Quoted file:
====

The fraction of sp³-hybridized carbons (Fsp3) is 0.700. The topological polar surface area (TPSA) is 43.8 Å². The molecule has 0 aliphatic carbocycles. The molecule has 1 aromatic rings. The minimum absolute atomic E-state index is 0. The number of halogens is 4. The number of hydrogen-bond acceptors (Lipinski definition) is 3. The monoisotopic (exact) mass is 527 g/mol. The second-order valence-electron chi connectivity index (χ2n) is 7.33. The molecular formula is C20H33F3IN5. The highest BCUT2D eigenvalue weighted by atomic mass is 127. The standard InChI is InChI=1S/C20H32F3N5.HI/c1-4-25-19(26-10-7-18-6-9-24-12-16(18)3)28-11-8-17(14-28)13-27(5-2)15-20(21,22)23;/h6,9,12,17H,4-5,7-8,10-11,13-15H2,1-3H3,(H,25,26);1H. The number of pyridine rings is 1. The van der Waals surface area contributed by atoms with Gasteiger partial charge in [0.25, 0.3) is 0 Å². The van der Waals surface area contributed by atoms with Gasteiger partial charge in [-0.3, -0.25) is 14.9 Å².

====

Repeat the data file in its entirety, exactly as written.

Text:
The fraction of sp³-hybridized carbons (Fsp3) is 0.700. The topological polar surface area (TPSA) is 43.8 Å². The molecule has 0 aliphatic carbocycles. The molecule has 1 aromatic rings. The minimum absolute atomic E-state index is 0. The number of halogens is 4. The number of hydrogen-bond acceptors (Lipinski definition) is 3. The monoisotopic (exact) mass is 527 g/mol. The second-order valence-electron chi connectivity index (χ2n) is 7.33. The molecular formula is C20H33F3IN5. The highest BCUT2D eigenvalue weighted by atomic mass is 127. The standard InChI is InChI=1S/C20H32F3N5.HI/c1-4-25-19(26-10-7-18-6-9-24-12-16(18)3)28-11-8-17(14-28)13-27(5-2)15-20(21,22)23;/h6,9,12,17H,4-5,7-8,10-11,13-15H2,1-3H3,(H,25,26);1H. The number of pyridine rings is 1. The van der Waals surface area contributed by atoms with Gasteiger partial charge in [0.25, 0.3) is 0 Å². The van der Waals surface area contributed by atoms with Gasteiger partial charge in [-0.3, -0.25) is 14.9 Å².